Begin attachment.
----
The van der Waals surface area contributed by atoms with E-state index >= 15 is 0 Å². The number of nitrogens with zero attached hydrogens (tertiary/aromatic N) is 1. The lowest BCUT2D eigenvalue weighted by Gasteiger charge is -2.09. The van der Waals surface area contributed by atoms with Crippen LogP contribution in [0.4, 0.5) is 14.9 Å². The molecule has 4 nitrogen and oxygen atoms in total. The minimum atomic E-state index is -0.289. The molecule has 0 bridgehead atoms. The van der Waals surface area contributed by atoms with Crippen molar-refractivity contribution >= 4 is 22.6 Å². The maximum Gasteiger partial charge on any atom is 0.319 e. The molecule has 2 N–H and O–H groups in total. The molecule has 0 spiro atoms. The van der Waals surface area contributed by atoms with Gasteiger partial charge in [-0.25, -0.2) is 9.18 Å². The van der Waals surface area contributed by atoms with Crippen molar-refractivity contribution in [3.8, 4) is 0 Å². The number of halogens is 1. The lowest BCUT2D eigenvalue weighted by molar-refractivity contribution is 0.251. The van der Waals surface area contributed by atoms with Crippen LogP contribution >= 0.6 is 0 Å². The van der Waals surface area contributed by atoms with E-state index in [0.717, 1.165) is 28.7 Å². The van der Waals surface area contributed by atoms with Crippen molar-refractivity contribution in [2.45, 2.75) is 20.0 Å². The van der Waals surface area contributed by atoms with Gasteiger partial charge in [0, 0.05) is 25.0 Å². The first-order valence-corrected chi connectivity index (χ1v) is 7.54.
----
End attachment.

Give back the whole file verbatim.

The van der Waals surface area contributed by atoms with E-state index >= 15 is 0 Å². The number of nitrogens with zero attached hydrogens (tertiary/aromatic N) is 1. The lowest BCUT2D eigenvalue weighted by Gasteiger charge is -2.09. The van der Waals surface area contributed by atoms with Crippen LogP contribution in [0.4, 0.5) is 14.9 Å². The molecule has 4 nitrogen and oxygen atoms in total. The minimum atomic E-state index is -0.289. The molecule has 0 bridgehead atoms. The van der Waals surface area contributed by atoms with Crippen molar-refractivity contribution >= 4 is 22.6 Å². The maximum Gasteiger partial charge on any atom is 0.319 e. The molecule has 2 N–H and O–H groups in total. The molecule has 0 spiro atoms. The van der Waals surface area contributed by atoms with Gasteiger partial charge in [-0.25, -0.2) is 9.18 Å². The van der Waals surface area contributed by atoms with Crippen molar-refractivity contribution in [3.8, 4) is 0 Å². The number of halogens is 1. The lowest BCUT2D eigenvalue weighted by molar-refractivity contribution is 0.251. The van der Waals surface area contributed by atoms with Crippen LogP contribution >= 0.6 is 0 Å². The van der Waals surface area contributed by atoms with E-state index in [0.717, 1.165) is 28.7 Å². The van der Waals surface area contributed by atoms with Crippen molar-refractivity contribution in [2.45, 2.75) is 20.0 Å². The van der Waals surface area contributed by atoms with Gasteiger partial charge in [0, 0.05) is 25.0 Å². The first-order valence-corrected chi connectivity index (χ1v) is 7.54.